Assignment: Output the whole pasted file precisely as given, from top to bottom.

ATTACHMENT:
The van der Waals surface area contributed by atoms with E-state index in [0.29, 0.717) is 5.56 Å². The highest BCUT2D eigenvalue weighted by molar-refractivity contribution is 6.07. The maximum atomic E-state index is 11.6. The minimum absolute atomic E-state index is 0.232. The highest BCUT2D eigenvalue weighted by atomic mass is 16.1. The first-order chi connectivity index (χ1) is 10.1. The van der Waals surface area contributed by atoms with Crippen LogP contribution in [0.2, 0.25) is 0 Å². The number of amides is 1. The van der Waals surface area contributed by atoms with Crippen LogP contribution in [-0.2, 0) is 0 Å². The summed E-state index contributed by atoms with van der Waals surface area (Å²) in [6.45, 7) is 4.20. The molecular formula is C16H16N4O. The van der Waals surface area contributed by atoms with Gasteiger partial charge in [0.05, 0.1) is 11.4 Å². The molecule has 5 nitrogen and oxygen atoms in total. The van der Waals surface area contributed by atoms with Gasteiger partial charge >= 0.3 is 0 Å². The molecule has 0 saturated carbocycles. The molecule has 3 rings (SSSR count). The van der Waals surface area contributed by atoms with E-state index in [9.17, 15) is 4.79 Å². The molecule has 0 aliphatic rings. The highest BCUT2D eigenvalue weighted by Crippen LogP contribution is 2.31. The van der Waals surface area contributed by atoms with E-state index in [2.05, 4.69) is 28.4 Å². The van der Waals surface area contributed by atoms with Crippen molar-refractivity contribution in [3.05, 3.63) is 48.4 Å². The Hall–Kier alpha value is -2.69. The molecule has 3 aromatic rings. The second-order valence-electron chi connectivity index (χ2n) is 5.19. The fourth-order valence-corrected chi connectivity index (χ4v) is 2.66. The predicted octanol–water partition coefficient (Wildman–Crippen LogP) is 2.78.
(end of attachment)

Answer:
The van der Waals surface area contributed by atoms with E-state index in [0.29, 0.717) is 5.56 Å². The highest BCUT2D eigenvalue weighted by molar-refractivity contribution is 6.07. The maximum atomic E-state index is 11.6. The minimum absolute atomic E-state index is 0.232. The highest BCUT2D eigenvalue weighted by atomic mass is 16.1. The first-order chi connectivity index (χ1) is 10.1. The van der Waals surface area contributed by atoms with Crippen LogP contribution in [0.2, 0.25) is 0 Å². The number of amides is 1. The van der Waals surface area contributed by atoms with Crippen LogP contribution in [-0.2, 0) is 0 Å². The summed E-state index contributed by atoms with van der Waals surface area (Å²) in [6.45, 7) is 4.20. The molecular formula is C16H16N4O. The van der Waals surface area contributed by atoms with Gasteiger partial charge in [0.05, 0.1) is 11.4 Å². The molecule has 5 nitrogen and oxygen atoms in total. The van der Waals surface area contributed by atoms with Gasteiger partial charge >= 0.3 is 0 Å². The molecule has 0 saturated carbocycles. The molecule has 3 rings (SSSR count). The van der Waals surface area contributed by atoms with E-state index in [9.17, 15) is 4.79 Å². The molecule has 0 aliphatic rings. The highest BCUT2D eigenvalue weighted by Crippen LogP contribution is 2.31. The van der Waals surface area contributed by atoms with E-state index in [2.05, 4.69) is 28.4 Å². The van der Waals surface area contributed by atoms with Crippen molar-refractivity contribution in [3.05, 3.63) is 48.4 Å². The Hall–Kier alpha value is -2.69. The molecule has 3 aromatic rings. The second-order valence-electron chi connectivity index (χ2n) is 5.19. The fourth-order valence-corrected chi connectivity index (χ4v) is 2.66. The predicted octanol–water partition coefficient (Wildman–Crippen LogP) is 2.78.